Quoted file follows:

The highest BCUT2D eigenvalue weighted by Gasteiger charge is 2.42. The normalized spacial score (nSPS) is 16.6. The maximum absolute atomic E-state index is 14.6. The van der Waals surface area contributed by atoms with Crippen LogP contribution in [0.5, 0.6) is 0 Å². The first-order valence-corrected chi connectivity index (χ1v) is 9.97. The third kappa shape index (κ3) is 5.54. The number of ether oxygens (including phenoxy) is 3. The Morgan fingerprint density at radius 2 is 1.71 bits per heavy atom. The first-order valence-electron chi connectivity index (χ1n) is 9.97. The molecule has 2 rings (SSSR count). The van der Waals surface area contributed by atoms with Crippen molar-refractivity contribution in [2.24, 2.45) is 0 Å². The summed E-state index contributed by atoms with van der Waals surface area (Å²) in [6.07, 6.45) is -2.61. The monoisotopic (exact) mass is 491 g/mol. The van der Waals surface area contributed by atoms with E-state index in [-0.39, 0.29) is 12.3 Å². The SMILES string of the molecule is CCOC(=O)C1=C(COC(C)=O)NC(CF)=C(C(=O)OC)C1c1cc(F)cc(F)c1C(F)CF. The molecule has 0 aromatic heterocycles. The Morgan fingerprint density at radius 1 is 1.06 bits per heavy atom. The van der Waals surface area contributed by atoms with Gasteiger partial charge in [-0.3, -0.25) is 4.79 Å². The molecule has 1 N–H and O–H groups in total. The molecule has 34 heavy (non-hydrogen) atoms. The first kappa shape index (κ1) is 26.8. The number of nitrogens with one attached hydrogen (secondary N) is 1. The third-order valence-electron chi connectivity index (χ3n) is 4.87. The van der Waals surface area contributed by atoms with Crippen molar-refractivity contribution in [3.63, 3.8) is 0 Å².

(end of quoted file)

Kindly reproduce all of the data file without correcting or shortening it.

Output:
The highest BCUT2D eigenvalue weighted by Gasteiger charge is 2.42. The normalized spacial score (nSPS) is 16.6. The maximum absolute atomic E-state index is 14.6. The van der Waals surface area contributed by atoms with Crippen LogP contribution in [0.5, 0.6) is 0 Å². The first-order valence-corrected chi connectivity index (χ1v) is 9.97. The third kappa shape index (κ3) is 5.54. The number of ether oxygens (including phenoxy) is 3. The Morgan fingerprint density at radius 2 is 1.71 bits per heavy atom. The first-order valence-electron chi connectivity index (χ1n) is 9.97. The molecule has 2 rings (SSSR count). The van der Waals surface area contributed by atoms with Crippen molar-refractivity contribution in [2.24, 2.45) is 0 Å². The summed E-state index contributed by atoms with van der Waals surface area (Å²) in [6.07, 6.45) is -2.61. The monoisotopic (exact) mass is 491 g/mol. The van der Waals surface area contributed by atoms with E-state index in [-0.39, 0.29) is 12.3 Å². The SMILES string of the molecule is CCOC(=O)C1=C(COC(C)=O)NC(CF)=C(C(=O)OC)C1c1cc(F)cc(F)c1C(F)CF. The molecule has 0 aromatic heterocycles. The Morgan fingerprint density at radius 1 is 1.06 bits per heavy atom. The van der Waals surface area contributed by atoms with Gasteiger partial charge in [-0.3, -0.25) is 4.79 Å². The molecule has 1 N–H and O–H groups in total. The molecule has 34 heavy (non-hydrogen) atoms. The first kappa shape index (κ1) is 26.8. The number of nitrogens with one attached hydrogen (secondary N) is 1. The third-order valence-electron chi connectivity index (χ3n) is 4.87. The van der Waals surface area contributed by atoms with Crippen molar-refractivity contribution in [3.63, 3.8) is 0 Å².